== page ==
woensdag 11 oktober 2017

Mooon's Brew. Mooon

And yet another album from Dutch soil that sounds like its 1966 and early 1967, before Indian influences passing for psychedelia and LSD slipped into music. What is the attraction of youngsters in 2017 with music their grandparents danced to or spaced out at? I don't know. Another fair question is why do I like most of these records so much? The state of Nederbeat is as good as it ever was. All we need is a new Mariska Veres and we'll score another hit Stateside soon.

Aarle-Rixtel is the birthplace of Mooon. Hidden somewhere in the east of Noord Brabant the band members honed their skills, playing records of their grandparents filled with the music of The Outsiders, Cream, Q65, etc. and out came Mooon's Brew, a fine collection of antiquated tunes played with zest and truckload of confidence..

That the influences do not limit themselves to the great Dutch bands of the mid 60s is shown by naming Cream. The very first song, 'Too Cool For School' shows another influence. The swamprock rhythm guitar of Tony Joe White mixes with a more straightforward sound. Extremely cool indeed. A fairly simple song that is punked up with a Wally Tax like sneer and a rough sounding solo guitar.

Mooon likes a lot of guitar music from the 60s and early 70s. Garagerock mixes just as easily with pumped up bluesrock ZZ Top and Rory Gallagher style. Psychedelia with blues Cream style. In other words a lot of music comes by that involves some strong distorted guitar playing, a firm bass and a strong drum. What the threesome, Tom de Jong, Gijs de Jong en Timo van Lierop, play and sing is what the listener gets. Don't expect loads of overdubs here. Don't expect a sound blown up beyond proportions. Mooon is Mooon.

So after a psychedelic pop song with some nice harmonies called 'Surfin' With You', a nice bluesrocker, 'Trouble', with a fiery harmonica is served up, in which the band is not afraid to go all out for nearly six minutes. 'Where Money Goes' is one of those punky garage rock styled songs, where a whole genre was built upon: punk.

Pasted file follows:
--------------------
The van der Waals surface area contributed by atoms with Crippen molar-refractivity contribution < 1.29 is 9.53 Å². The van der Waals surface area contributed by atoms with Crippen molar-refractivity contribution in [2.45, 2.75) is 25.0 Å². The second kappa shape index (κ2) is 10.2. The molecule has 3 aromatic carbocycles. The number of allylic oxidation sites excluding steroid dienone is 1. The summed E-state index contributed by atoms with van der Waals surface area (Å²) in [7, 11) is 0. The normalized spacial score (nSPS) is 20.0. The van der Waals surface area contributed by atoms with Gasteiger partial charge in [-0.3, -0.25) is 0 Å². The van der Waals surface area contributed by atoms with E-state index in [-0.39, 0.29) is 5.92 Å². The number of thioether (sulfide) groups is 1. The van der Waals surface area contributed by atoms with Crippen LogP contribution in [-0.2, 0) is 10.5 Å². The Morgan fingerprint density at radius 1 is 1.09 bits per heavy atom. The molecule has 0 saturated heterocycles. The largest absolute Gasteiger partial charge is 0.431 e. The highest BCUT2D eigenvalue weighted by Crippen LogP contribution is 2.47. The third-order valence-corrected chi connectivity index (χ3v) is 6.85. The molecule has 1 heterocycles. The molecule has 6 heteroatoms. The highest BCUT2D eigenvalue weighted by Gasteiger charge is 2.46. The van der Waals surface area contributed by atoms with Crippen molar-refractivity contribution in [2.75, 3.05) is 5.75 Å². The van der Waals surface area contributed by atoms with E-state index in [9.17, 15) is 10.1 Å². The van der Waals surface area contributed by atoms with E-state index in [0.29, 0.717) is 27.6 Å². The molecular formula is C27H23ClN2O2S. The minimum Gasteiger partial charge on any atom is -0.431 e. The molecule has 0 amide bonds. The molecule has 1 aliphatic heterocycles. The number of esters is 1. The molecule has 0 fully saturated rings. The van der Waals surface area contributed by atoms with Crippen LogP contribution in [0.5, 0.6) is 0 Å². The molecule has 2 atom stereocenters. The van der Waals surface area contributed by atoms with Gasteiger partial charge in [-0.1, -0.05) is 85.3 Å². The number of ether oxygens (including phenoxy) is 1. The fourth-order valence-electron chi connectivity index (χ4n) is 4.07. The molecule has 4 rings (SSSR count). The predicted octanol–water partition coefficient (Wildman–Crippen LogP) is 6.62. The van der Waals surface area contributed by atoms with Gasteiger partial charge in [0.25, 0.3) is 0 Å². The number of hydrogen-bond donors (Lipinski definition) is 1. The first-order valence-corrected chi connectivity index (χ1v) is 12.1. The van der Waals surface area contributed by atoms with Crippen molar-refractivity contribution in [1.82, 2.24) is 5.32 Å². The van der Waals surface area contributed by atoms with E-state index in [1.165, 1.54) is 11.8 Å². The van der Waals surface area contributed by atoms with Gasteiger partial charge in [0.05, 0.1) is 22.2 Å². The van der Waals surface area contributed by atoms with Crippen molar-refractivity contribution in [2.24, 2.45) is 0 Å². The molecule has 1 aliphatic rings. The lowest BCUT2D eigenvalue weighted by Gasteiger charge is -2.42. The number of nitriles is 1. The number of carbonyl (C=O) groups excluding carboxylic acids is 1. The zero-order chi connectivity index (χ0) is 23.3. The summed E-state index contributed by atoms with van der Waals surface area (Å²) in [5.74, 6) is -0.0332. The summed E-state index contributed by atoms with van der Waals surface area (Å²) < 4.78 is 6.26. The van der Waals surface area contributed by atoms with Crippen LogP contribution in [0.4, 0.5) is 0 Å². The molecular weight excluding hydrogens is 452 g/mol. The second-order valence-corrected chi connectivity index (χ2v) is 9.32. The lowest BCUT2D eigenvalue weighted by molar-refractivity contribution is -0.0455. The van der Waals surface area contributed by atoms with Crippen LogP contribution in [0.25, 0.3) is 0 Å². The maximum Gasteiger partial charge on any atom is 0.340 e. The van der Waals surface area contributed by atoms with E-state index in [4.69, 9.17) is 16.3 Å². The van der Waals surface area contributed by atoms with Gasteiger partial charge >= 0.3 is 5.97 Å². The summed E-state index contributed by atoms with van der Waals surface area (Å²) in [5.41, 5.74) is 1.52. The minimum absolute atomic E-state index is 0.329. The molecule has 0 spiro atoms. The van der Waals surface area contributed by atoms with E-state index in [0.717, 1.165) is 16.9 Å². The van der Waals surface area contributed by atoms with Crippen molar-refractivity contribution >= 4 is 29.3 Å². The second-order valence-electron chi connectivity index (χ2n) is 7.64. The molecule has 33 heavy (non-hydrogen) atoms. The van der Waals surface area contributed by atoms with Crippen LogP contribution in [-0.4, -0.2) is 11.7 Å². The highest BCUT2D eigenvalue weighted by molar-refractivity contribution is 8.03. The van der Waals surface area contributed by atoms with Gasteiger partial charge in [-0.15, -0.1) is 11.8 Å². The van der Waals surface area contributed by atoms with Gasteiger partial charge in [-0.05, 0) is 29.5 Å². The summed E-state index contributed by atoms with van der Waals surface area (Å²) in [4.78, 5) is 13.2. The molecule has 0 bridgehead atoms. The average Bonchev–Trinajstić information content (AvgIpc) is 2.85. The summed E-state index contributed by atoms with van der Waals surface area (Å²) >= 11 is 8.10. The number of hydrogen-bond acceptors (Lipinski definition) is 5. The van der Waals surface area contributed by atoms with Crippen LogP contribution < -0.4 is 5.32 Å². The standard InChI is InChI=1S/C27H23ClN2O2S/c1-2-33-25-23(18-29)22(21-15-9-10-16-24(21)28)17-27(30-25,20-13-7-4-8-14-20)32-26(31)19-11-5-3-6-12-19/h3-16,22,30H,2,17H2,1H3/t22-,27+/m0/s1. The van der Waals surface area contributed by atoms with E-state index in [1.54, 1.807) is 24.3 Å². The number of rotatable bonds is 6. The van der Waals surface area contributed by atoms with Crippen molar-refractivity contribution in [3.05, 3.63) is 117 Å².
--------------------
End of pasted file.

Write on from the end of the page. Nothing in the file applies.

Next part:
Despite the fact that there are so many 60s oriented bands in this country, again this one sounds differently. Mooon does not let itself be caught in one sub genre, but goes for many. In general it plays rock fast, loud and proud, but never out of control. Mooon knows what it is doing, but is never afraid to take a little detour. And so hardly any song sounds the same. Not unlike 'Swerve On' by Mojo Monkeys, reviewed tomorrow on this blog, with the difference that that band plays a bunch of Americana styles on one record.

With 'Intermission' the band does a The Kik like interlude. Does Dave von Raven have a role again as producer here? Also songs like the single 'Mary You Wanna' and the surf rocker 'Shark Zone' give me the feeling. I gave up googling to find out. Nothing showed up. The more spaced out side of the band ends it all. Psych blues and a space jam.

Looked at from a superficial level Mooon's Brew is nothing more than a fallen over discography, that got mixed up and confused. Listened at more closely I hear a trio that is passionately playing the music it truly likes. Music that is about 50 years old today. At the same time it seems so easy to add new and great songs in these styles to the existing whole. There's nothing strange about Mooon's Brew, so psych and rock on Mooon.


You can listen to 'Mary You Wanna' here:


You can buy Mooon's Brew here:


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